Update: Samir Zeito, son of Zaki Zeito, contacted Point of No Return to say that he believed his father was hanged in Baghdad, not Basra. He and his family have since moved to Sweden. He was four at the time and still seeks to know why his father was murdered.

Remembering the horror: names of the Jewish martyrs

10 comments: said...

Bravo for reminding the world of the plite of Iraqi Jews, the oldest Jewish community on the face of the earth.

Read more in my book: "Full Circle:Escape from Baghdad and the return" (Farhood)
Saul Silas Fathi

Anonymous said...

I remember the entire event. I was a small boy and the son of one of them was my good friend, I dont know what happened to him later. I am now writing a novel on them, cos it has affected me. This was the beginning of what Iraq has gone through !

bataween said...

Yours is a very moving story. Do let us know when your novel is finished.

Anonymous said...

I will do so.
I was following up with the Anniversary of Mir Basri in baghdad by Al Mada, who passed away in 2006.
Basri was geneous in economy, business, a poet, historian, and above all, the great personality he had. I was not lucky to meet with him, though read about him.
Iraq has mistreated its Jewish and other minorties, we remember the "Farhood" word where some Iraqis have treated the Jewish community worse than German SS,

Nassar F.Nasralha said...

I can say that I know almost the whole story behind the excution of those 17 Iraqis. In Baghdad 14 men were excuted at the main square (Sahat Al-Tahrir), and the other three in Basrah. Now I am reading a book writen by the daughter of one those three Jews whom he got excuted in 1969. The title of the book is the terrorists hunter. It is a very interesting book to read. I am reading it in Dutch language.
If anyone would like to know more about this era, he can contact me through the facebook.

Anonymous said...

Timelines for Jan 27 state "9 jews killed in Baghdad" and it also says "9 jews killed in Damascus, Syria"

Which is it? Or will the use of more fake stats remain uncorrected because it favors a larger number of presecuted jews to be recorded as fact? TIRED.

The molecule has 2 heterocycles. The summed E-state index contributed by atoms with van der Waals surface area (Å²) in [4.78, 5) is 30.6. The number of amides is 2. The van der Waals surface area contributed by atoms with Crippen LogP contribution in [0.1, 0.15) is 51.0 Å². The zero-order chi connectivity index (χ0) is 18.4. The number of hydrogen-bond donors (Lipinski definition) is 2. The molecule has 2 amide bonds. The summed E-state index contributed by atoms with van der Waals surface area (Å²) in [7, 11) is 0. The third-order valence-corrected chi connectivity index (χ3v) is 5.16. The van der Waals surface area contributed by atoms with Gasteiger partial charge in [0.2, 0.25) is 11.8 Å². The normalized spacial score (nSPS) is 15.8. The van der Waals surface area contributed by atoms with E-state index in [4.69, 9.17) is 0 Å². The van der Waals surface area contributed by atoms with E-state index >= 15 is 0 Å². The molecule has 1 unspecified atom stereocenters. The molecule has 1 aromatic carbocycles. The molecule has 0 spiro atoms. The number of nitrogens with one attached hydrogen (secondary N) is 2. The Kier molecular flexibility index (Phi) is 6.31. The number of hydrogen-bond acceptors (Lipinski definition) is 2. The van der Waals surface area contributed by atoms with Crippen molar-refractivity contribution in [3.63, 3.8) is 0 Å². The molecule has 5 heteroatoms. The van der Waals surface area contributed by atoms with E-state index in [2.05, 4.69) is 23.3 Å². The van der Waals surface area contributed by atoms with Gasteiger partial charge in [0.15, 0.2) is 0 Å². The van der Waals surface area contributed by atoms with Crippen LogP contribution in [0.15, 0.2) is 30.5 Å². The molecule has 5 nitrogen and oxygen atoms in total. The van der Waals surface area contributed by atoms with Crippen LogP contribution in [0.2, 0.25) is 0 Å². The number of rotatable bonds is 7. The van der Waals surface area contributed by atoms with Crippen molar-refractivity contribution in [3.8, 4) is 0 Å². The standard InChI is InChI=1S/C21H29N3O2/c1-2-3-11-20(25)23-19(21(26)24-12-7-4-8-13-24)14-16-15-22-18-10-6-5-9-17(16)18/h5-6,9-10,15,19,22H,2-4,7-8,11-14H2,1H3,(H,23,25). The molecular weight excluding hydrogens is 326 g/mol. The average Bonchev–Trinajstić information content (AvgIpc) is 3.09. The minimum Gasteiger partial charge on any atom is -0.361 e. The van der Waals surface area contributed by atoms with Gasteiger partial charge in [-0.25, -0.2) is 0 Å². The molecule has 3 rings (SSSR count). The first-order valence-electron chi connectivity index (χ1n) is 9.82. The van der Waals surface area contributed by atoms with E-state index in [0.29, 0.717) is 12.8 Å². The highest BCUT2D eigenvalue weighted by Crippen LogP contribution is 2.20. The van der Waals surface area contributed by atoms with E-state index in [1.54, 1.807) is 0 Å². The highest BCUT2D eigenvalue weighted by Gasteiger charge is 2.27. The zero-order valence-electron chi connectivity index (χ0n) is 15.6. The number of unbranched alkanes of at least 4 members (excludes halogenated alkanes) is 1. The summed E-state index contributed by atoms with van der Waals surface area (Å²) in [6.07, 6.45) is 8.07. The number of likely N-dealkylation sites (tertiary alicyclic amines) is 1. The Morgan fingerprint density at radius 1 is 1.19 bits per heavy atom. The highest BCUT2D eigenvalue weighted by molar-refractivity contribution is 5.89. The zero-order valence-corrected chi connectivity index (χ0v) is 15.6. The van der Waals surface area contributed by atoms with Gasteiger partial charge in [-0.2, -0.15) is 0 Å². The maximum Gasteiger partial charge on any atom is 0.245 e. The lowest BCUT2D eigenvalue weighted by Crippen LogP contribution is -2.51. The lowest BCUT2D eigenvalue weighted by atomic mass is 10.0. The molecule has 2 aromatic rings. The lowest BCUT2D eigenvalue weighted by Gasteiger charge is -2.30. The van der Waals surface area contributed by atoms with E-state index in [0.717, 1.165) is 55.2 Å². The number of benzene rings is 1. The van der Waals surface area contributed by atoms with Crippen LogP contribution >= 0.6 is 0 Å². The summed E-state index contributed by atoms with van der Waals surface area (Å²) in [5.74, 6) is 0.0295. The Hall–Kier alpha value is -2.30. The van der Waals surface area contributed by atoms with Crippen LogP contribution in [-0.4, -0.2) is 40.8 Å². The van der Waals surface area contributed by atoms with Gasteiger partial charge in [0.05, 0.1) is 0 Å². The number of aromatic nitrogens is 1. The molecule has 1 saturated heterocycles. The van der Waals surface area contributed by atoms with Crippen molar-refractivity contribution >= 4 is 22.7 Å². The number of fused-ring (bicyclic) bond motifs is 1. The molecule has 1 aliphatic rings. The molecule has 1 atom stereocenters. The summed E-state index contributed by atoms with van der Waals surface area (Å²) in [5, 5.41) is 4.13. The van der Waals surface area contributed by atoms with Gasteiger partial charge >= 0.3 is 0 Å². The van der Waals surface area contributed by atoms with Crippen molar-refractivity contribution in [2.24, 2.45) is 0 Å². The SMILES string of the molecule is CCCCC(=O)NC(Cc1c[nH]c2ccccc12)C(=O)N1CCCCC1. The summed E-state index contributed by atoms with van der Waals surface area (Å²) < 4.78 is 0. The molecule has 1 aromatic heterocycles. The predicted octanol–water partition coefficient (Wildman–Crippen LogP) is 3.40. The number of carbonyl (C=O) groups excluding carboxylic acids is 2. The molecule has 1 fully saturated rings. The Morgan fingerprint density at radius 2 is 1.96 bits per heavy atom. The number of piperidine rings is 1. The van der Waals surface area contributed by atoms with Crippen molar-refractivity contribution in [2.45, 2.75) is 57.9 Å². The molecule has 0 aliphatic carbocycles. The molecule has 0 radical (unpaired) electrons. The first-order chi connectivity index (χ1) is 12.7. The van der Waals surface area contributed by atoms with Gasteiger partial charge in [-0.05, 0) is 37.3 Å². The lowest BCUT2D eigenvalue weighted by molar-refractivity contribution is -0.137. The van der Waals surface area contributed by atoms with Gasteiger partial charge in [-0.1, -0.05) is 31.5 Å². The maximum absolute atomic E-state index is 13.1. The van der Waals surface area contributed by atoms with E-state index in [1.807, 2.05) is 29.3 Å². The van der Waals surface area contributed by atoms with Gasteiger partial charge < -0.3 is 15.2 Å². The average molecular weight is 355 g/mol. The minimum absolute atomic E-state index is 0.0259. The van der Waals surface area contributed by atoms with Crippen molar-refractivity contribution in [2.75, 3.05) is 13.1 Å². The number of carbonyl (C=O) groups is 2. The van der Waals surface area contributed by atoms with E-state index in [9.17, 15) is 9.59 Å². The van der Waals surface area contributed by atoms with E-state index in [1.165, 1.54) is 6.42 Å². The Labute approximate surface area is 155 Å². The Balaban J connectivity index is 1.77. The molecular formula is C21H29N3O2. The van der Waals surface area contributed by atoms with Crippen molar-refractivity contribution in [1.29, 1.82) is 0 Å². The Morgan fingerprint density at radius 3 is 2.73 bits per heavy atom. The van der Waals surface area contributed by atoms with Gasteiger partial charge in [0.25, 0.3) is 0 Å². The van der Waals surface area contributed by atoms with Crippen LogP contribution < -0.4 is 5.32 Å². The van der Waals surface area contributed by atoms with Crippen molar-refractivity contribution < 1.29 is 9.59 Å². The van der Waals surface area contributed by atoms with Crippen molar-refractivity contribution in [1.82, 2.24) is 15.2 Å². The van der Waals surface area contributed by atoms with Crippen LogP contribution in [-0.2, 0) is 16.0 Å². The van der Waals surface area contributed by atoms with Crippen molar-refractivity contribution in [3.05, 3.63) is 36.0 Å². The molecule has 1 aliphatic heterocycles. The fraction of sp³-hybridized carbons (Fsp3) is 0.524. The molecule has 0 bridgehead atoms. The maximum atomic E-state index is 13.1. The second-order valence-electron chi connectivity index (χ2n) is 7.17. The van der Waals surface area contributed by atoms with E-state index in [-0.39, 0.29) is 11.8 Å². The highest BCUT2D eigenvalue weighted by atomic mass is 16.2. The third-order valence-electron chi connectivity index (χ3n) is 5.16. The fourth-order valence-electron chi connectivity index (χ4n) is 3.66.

bataween said...

Baghdad not Damascus

Klartexten said...

Saddam Hussein became president in Iraq in 1979, 10 years after the hangings. So of course he wasnt responsible!

bataween said...

technically you are right but as al-Bakr's deputy he had control of the security services and wielded the real power in Iraq during the 1970s.

Layth Adnan Fadhil said...

my name is Layth Adnan Fadhil.I was so touched by the sad history of those brave men and well known names and one of them is my uncle( my mom's brother) Zaki Zeito. His faith,love and care towards others in Basra Iraq cost him his life. I remember my mom used to cry for hours and hours after his death and as a kid i used to ask my mom why are you crying for hours over my uncle pictures and memories and she used to tell me that he died of medical reasons be cause she wanted to hide the pain away from me and not until i grew up around the age of 13 them my parents told me about the acutal facts of my uncle death sentence and i was enraged because as i remember when i was a kid my mom used to send me to Basra during summer school 3 months and spend time with Zaki Zeito sons(my cousins) and I discovered that my uncle Zaki was a well known man with a strong grip in Christian faith and power to help the weak and needy people of Basra and i was so humbled by his blessings and memories. Myself and my family left Iraq in 1991 and we now live in Dallas Texas USA